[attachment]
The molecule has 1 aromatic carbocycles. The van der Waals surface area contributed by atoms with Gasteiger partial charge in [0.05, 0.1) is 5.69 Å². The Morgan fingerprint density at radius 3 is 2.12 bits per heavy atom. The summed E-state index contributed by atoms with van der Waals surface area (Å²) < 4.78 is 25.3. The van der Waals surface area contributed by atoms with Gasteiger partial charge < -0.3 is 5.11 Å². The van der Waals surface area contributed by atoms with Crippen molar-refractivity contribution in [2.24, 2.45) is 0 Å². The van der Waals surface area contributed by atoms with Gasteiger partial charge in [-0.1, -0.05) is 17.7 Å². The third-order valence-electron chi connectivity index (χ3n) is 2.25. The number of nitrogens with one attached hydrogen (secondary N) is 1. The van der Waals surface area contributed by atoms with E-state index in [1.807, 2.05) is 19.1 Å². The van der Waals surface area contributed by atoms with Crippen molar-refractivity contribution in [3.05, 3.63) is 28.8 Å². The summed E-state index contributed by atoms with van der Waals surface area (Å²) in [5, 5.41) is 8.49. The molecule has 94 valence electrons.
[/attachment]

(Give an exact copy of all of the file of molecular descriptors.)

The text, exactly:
The molecule has 1 aromatic carbocycles. The van der Waals surface area contributed by atoms with Gasteiger partial charge in [0.05, 0.1) is 5.69 Å². The Morgan fingerprint density at radius 3 is 2.12 bits per heavy atom. The summed E-state index contributed by atoms with van der Waals surface area (Å²) < 4.78 is 25.3. The van der Waals surface area contributed by atoms with Gasteiger partial charge < -0.3 is 5.11 Å². The van der Waals surface area contributed by atoms with Crippen molar-refractivity contribution in [2.24, 2.45) is 0 Å². The van der Waals surface area contributed by atoms with Gasteiger partial charge in [-0.1, -0.05) is 17.7 Å². The third-order valence-electron chi connectivity index (χ3n) is 2.25. The number of nitrogens with one attached hydrogen (secondary N) is 1. The van der Waals surface area contributed by atoms with E-state index in [1.807, 2.05) is 19.1 Å². The van der Waals surface area contributed by atoms with Crippen molar-refractivity contribution in [3.05, 3.63) is 28.8 Å². The summed E-state index contributed by atoms with van der Waals surface area (Å²) in [5, 5.41) is 8.49. The molecule has 94 valence electrons.